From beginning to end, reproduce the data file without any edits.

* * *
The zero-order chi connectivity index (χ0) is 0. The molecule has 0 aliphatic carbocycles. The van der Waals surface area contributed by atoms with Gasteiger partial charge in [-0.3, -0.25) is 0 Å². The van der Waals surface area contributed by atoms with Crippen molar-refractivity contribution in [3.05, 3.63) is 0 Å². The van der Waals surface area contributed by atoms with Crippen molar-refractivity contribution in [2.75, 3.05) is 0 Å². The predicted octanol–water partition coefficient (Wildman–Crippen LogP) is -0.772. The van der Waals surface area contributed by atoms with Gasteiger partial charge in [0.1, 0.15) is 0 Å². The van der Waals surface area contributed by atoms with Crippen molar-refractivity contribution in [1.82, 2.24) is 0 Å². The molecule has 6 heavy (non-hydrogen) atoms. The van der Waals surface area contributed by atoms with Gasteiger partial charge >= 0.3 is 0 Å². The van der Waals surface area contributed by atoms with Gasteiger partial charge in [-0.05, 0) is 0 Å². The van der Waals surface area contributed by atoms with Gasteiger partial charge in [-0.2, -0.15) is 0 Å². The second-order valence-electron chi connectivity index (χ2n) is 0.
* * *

The zero-order chi connectivity index (χ0) is 0. The molecule has 0 aliphatic carbocycles. The van der Waals surface area contributed by atoms with Gasteiger partial charge in [-0.3, -0.25) is 0 Å². The van der Waals surface area contributed by atoms with Crippen molar-refractivity contribution in [3.05, 3.63) is 0 Å². The van der Waals surface area contributed by atoms with Crippen molar-refractivity contribution in [2.75, 3.05) is 0 Å². The predicted octanol–water partition coefficient (Wildman–Crippen LogP) is -0.772. The van der Waals surface area contributed by atoms with Gasteiger partial charge in [0.1, 0.15) is 0 Å². The van der Waals surface area contributed by atoms with Crippen molar-refractivity contribution in [1.82, 2.24) is 0 Å². The molecule has 6 heavy (non-hydrogen) atoms. The van der Waals surface area contributed by atoms with Gasteiger partial charge >= 0.3 is 0 Å². The van der Waals surface area contributed by atoms with Gasteiger partial charge in [-0.05, 0) is 0 Å². The van der Waals surface area contributed by atoms with Gasteiger partial charge in [-0.2, -0.15) is 0 Å². The second-order valence-electron chi connectivity index (χ2n) is 0.